White papers serve as amazing promotional materials for businesses. Have you ever wondered how to write white papers of your own?
White papers allow companies to share their knowledge and expertise with their target audiences. Often, these white papers are offered in exchange for a valid email address. The audience gets to learn about the company through the white paper, and the company that offers the white paper is able to build a database of email subscribers for future communication.
White papers are a perfect example of content marketing, because the audience is able to familiarize themselves with the company before deciding whether or not they want to spend their money.
We write papers for our clients all the time, so let’s run through the two most effective strategies.
What is voice? In writing, voice is the style or personality of the writer or narrator.
But that’s not the whole story.
I’m a conversationalist. By that, I mean that I thrive on connections, and if I’m telling you a story, I want it to feel as if I’m talking to one of my closest pals. Yes, audience, I consider you my compadres. My authentic voice is that of a friend. When you read my writing, I want you to relate to me, and feel as if you could interject and share your opinions with me. (This is always welcomed in the comment section!)
It’s great to connect with your readers, but a conversational tone isn’t for every writer. It’s certainly not for all companies.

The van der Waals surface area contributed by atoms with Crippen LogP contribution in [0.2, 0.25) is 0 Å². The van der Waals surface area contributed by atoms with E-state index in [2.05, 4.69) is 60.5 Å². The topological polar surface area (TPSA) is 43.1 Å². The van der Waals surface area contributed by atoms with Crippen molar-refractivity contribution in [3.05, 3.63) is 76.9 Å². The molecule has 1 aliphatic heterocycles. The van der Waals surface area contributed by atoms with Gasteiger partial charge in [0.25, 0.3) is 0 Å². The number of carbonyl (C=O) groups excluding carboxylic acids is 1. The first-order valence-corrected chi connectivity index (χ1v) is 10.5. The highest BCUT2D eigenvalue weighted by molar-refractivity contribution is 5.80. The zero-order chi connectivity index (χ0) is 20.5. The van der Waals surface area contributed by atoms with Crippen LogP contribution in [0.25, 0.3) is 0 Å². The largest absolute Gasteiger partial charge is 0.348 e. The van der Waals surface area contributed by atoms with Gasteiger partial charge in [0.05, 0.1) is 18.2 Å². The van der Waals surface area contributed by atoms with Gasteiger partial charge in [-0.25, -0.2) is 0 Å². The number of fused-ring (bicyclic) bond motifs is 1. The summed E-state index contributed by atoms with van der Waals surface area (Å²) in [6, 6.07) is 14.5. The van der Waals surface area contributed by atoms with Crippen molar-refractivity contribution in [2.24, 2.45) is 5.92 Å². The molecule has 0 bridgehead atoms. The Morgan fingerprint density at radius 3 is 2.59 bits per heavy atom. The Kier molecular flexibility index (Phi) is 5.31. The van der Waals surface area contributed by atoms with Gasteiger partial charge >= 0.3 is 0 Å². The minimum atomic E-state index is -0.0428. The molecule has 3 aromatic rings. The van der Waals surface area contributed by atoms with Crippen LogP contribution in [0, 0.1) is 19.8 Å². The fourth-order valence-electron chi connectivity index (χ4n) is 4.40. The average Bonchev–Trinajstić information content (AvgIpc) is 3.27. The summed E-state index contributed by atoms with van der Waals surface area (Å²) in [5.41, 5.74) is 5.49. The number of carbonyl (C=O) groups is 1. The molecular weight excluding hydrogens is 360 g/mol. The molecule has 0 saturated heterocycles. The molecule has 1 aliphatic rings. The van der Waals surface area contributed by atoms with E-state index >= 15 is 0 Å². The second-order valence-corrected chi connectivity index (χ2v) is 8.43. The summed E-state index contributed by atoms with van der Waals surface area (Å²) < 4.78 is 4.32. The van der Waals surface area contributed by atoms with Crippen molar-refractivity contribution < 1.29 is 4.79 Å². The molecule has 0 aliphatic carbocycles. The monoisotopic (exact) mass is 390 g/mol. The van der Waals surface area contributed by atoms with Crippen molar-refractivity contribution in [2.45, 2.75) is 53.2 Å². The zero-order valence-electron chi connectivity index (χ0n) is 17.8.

In fact, I don’t always have the opportunity or desire to write like a “friend.” My tone changes based on the client I’m working with. When writing for the medical profession, the voice is often authoritative and professional, informed by extensive interviews with the client. If writing for a yoga practice, I may take on a relaxed, rhetorical style. Your brand will define your voice. The better you know your brand and the message you want to share with the world, the better grasp you’ll have on how to deliver that message.
Start with storytelling: Marketing follows naturally.
Once upon a time in a land far, far away lived a young, fair maiden who dreamed of a life far more enchanting. Like any courageous maiden, she fled the confines of her castle to explore the world around her. She met mysterious strangers – some she grew to love, others she chose to learn from. The maiden took chances, made mistakes, and learned more on her journey than she could have ever imagined.
But who is this young, fair lady? Could it be Belle from Beauty and the Beast? Possibly. Could it be Carrie in Sex and the City? Maybe. Could it be me? Perhaps.
The story could be about anyone. The who doesn’t necessarily make a difference (yet). The importance of the story is that it captured your attention, which is exactly what I hoped to do.
But it certainly won’t keep you here.
Illustrated by Elly Walton
Door-to-door salesmen have a few things right. It’s hard to say no to someone who’s standing on your doorstep with a rusty Dodge in your driveway and a “Baby on Board” sign in the window. “I’ll listen to what this guy has to say,” you think. An hour later, there’s a new vacuum cleaner in your living room.
More than that, door-to-door salesmen don’t walk up with the new Power-Hoover-Sucker-Upper-in-Titanium-Blue and say, “Look at this vacuum cleaner! You totally need one! Everyone else has one, shouldn’t you?!”